An O'Keefe Ranch event is being hailed as the beginning of a tradition.
The three-day Historic O’Keefe Ranch Cowboy Poetry and Music Festival and campfire series kicks off July 29.
There was a time when cowboys were the kings of North America, as captured in a poem by cowboy and poet Badger Clarke: “Dream back beyond the cramping lanes to the glories that have been Camp smoke on the sunset plains, riders loping in loose reined and rowelled heel to spare the wind their only guide for youth was in the saddle there with half the world to ride.”
The influence of the cowboy in British Columbia began with the gold rush into the Cariboo region. With miners flocking to growing mining centres like Barkerville, men in the saddle saw an opportunity to bring beef to these areas and so began the history of the cowboy in B.C.
The Okanagan was a significant part of this history, as cattle were driven from as far away as California by cowboys, many of whom would become the initial ranchers in the province.
Friday evening kicks off the weekend of activities with the Cowboy Dinner Show and campfire. This popular event is back for one-night only.
Tour the ranch and be hosted by a character from the early days of the O’Keefe Ranch. Learn how to rope like a real cowboy and then sit down to cowboy cuisine and let Rob Dinwoodie, the band Open Range and historian, author and cowboy poet Ken Mather weave the tale of the B.C. Cowboy through song, poetry and story.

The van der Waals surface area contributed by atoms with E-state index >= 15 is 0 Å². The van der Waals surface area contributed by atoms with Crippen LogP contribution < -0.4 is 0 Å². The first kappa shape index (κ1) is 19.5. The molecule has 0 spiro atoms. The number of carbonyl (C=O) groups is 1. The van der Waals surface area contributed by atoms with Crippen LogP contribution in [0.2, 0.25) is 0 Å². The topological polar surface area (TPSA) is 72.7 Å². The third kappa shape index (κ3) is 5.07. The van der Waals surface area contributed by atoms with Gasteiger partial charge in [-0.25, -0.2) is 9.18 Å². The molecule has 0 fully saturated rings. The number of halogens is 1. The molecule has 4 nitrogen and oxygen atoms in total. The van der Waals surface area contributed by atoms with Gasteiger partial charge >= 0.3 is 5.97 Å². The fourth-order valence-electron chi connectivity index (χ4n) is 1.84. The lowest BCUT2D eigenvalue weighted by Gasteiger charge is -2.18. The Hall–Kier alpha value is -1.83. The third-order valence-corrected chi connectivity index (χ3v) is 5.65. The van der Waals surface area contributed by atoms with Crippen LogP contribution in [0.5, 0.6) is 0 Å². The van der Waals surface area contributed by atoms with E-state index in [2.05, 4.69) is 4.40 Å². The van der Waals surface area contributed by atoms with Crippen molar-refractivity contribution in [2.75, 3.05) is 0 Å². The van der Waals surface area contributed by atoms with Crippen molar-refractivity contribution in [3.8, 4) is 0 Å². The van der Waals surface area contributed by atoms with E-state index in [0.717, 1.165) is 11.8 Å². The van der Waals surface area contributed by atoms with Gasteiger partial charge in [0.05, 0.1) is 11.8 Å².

As in past Cowboy Dinner Shows, this year will include a drama that depicts real characters of the B.C. West.
The cowboy evening is celebrated around the campfire as in the days of the Old West, by singing songs under the stars and hearing stories that will bring the Old West to life.
Saturday and Sunday are filled with demonstrations and hands-on activities for adults and children.
Animal education, blacksmith and wheelwright demonstrations, wagon rides, kids cowboy and cowgirl crafts and old fashioned games and “rodeo” activities in the afternoon.
Cow-dogs will be also in action at the Greenhow arena in the afternoons.
Roaming cowboy troubadour Duane Marchand, a local indigenous musician from the Okanagan Indian Band, will also be at the North Okanagan ranch.
The Indigenous people of the Okanagan were instrumental in driving cattle into the goldfields, but also in working on the original ranches of the Valley.
View the Indigenous cowboy exhibit in the Greenhow museum and see an authentic Indigenous cowboy teach about the tack and clothing he wore and still wears as a cowboy today.
On Saturday afternoon only, take in a poetry workshop or jump onstage in an open mic session for aspiring poets and musicians.